FBI agents watched Orange County gyms in anti-terror probes
Daily News Wire Services | April 28, 2009
SANTA ANA - FBI agents watched Orange County gyms to gather intelligence on members of several local mosques, a man who claims to have been a key informant in the operation said.
The head of the FBI office in Los Angeles confirmed the surveillance occurred but declined further comment.
Southern California Muslim leaders issued a statement, demanding the Obama administration investigate the tactics, which Hussam Ayloush, executive director of the Anaheim-based Council on American-Islamic Relations, said "reflects a deeply rooted mind-set that was promoted by the Bush Administration."
"I'm not surprised," Ayloush said. "It confirms our worst fears."
Craig Monteilh said he posed as a Muslim convert at the request of the FBI to gather intelligence that might aid anti-terrorism investigators. He said he identified several hundred men for agents.
Monteilh, who has a background as a personal trainer, said he was instructed to lure mosque members to work out with him at local gyms.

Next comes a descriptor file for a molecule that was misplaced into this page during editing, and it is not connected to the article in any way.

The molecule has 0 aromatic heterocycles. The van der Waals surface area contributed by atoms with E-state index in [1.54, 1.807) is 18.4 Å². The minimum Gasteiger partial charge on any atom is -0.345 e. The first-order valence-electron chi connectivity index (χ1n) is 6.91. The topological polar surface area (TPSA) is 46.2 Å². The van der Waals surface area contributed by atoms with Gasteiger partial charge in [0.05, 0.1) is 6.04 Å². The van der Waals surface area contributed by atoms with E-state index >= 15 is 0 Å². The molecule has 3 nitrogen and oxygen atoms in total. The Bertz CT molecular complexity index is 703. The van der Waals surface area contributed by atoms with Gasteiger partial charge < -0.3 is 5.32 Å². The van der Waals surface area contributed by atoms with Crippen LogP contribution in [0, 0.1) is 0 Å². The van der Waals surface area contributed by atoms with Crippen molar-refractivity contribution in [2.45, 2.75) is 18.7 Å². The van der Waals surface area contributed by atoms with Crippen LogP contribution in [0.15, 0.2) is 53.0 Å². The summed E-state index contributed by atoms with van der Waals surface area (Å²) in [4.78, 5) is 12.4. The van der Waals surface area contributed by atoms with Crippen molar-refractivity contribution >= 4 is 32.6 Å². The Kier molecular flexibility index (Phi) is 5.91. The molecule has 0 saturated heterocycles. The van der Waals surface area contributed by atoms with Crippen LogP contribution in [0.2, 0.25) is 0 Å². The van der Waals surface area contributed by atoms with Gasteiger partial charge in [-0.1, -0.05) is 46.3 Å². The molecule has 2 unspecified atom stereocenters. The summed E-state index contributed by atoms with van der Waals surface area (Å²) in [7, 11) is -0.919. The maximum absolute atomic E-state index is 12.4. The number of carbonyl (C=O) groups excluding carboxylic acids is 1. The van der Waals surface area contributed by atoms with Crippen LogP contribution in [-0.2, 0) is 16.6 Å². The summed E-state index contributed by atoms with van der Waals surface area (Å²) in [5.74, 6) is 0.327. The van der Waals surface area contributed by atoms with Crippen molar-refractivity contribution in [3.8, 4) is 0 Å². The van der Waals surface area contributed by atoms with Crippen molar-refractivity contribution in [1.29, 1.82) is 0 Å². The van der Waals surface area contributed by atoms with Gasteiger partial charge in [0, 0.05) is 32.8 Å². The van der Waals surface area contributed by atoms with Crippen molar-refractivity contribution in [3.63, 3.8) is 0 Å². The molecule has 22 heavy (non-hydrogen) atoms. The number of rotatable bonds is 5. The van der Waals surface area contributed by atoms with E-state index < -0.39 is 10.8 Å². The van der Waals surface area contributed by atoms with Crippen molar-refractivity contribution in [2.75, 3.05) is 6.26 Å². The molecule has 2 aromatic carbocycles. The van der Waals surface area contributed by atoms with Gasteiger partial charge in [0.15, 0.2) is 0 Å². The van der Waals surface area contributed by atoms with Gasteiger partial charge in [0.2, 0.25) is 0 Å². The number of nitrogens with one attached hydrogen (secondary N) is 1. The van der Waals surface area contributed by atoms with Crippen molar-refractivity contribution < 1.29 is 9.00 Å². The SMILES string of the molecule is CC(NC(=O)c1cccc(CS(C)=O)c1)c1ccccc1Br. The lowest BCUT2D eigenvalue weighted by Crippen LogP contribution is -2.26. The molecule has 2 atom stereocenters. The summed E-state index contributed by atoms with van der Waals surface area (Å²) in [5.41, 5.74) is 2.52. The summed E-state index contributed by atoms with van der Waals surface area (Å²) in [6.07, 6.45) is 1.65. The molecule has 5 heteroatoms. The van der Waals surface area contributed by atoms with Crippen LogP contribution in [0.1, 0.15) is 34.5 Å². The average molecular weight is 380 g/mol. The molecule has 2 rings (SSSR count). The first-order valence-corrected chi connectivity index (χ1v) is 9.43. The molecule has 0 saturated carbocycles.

FBI agents, he said, later would get security camera footage from the gyms and ask him to identify the people on the video and to provide additional information about them. He said he was told FBI agents did background checks on the men, looking for anything that could be used to pressure them to become informants.
While the disclosure upset Muslim leaders, an FBI spokeswoman said it was "absurd to suggest that FBI agents are randomly targeting Middle Eastern men or any other ethnic group for investigation."
Monteilh, 46, is a twice-convicted felon who says he was recruited by the FBI in 2006 to go undercover in the Islamic Center of Irvine, where he said he pretended to be Farouk Al-Aziz, a Syrian-French-American searching for his Islamic roots.
He says he secretly recorded conversations with members of several mosques and provided the recordings to the FBI.
Monteilh said the FBI stopped using him as an informant in 2007 when a supervisor questioned his credibility. He has since filed a legal claim against the bureau, accusing it of reneging on promises to pay him $100,000 and place him in a witness protection program.